So, submittal requirements, did you go into Section 1 of the specification? Did you check the sizing of the submittals? Did you check how many you're supposed to print? 11x17, or is it some other size? Does it need to be in PDF? Does it need to be sent to a specific someone? All of this is so you can avoid rejections so that you can speed up your time. Then we have a rejection log process. How do rejections get logged? How do we submit the RFIs and RFCs related to them?

So, what I hope you're seeing is that you can map all this out, put processes in place, and then with those processes, you can then improve your business by automating your business, making it more efficient.

Okay, so how you would do this? At the end of the day, this is going to feel kind of overwhelming. You may be wondering how you’re going to approach this. Well, first things first, we're going to list this out, then we're going to list out our procedures. Then we're going to look at our job task data, or just have conversations with our team and just discuss, where do we have an issue? Where do things seem to fall apart?

This is where radical honesty and transparency have to exist within your organization. If people cannot openly admit that they suck at something, then this won't work. You have to have people who can be like, “Yeah, you know what, I don't think I do as good with this as I could.” Once you have that honesty and transparency, then things become pretty easy, because then you are having an honest discussion. At that point, as you identify weaknesses, you may be able to suggest a sequence review procedure, or cheat sheets, etc. to augment that knowledge that folks don’t have.

So, you would do that, then you would do a training on that. You would implement the procedure and you would see if things improved. If things improve, you set the procedure aside. That's part of your process now, and you move on to the next procedure.

If you did 12 procedures a year, if you pick the 12 things that your organization is most inefficient at, and you implemented a procedure and a training on that once a month, you would see some dramatic results in your business. This isn't just install, this isn't just programming, this is also sales and marketing. Your marketing, your sales, your operations, everything can be processes and procedures.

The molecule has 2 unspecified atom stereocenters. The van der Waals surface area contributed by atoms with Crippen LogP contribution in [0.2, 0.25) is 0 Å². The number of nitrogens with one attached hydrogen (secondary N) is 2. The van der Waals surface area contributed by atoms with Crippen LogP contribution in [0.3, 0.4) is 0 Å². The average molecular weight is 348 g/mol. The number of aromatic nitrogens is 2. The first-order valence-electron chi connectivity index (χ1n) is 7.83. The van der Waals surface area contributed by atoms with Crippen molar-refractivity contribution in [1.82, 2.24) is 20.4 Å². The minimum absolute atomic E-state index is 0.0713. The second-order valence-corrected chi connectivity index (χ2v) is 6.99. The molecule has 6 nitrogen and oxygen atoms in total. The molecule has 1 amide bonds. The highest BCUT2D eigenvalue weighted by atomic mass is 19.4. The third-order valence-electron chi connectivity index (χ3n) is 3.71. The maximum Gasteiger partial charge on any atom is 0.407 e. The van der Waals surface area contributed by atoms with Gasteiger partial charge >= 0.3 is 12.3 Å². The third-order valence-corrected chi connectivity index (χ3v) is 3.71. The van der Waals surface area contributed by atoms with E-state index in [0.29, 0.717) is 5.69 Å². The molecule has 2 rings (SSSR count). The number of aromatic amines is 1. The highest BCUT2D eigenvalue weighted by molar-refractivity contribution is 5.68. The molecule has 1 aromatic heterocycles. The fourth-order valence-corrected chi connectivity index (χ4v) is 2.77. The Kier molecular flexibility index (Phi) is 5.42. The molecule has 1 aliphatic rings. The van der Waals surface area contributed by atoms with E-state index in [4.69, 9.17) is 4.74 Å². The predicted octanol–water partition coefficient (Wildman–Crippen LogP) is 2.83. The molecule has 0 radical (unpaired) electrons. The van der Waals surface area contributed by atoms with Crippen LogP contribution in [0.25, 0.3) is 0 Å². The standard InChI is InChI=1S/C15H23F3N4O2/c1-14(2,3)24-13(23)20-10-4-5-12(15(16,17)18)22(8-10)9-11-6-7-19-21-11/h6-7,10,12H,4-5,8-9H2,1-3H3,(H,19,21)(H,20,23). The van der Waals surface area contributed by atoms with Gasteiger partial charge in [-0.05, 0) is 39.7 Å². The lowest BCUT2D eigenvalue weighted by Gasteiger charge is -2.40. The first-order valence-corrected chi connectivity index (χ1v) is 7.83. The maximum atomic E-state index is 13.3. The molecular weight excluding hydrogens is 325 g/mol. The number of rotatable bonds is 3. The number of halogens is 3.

At the end of the day, this is all pretty self-explanatory. It’s not really rocket science, but a matter of just executing it. I was on a call recently with an organization, and I was talking with our Sales Director about it. I was just like, “They are in the whirlwind. They want to do it. They see the value, but this guy's got so many things going on that he can't just put his finger on what is the next step.” So, that's what happens with this, it feels overwhelming, so then people don't take action.

So, my challenge to you is to consider what is one procedure that you can implement this month. What is one procedure that you can implement that will improve your business? I mean, test me on this. Implement a procedure, train your team on it, and see how it improves. I'd love to hear from you about that.

We received a question about this topic:

“What are your thoughts on using submittal comments or RFIs as a feedback loop for process improvement?”

I absolutely think that that should be part of your feedback loop and that actually brings up a really good point. Part of your procedure and process should have a feedback loop portion to it, a feedback loop component. What do I mean by that? So, if you have a process for takeoffs, and you are repeatedly noticing that people are missing in the notes, things like BACnet cards, or installed by others, or provided by others, installed by BAS, things like that are being missed, then that should be a feedback loop mechanism.

That would be something like an Excel sheet or a Word doc that you could just type in these things and then share these things within your organization. Feedback loops, I will tell you, are much more impactful if you have engagement of the teams they affect. It's one thing to have a feedback loop on a submittal process, and you feed back the information that something was missed on the estimate. If the sales team is adversarial, and not also on the same journey and willing to take that feedback to adjust and build it into their own processes, then you're not going to have as much effect. So, you definitely should have feedback loops, but you also have to have a culture and an organization that is going to say, agree that you’re all on the same page and that they’re going to go and make changes based on what you’ve have learned already.

Well, with that being said, I hope this was informational and beneficial to you. Remember to reach out if you have any questions. I love answering your questions! Thank a ton for being here and take care.

Phil Zito

Written by Phil Zito

Want to be a guest on the Podcast?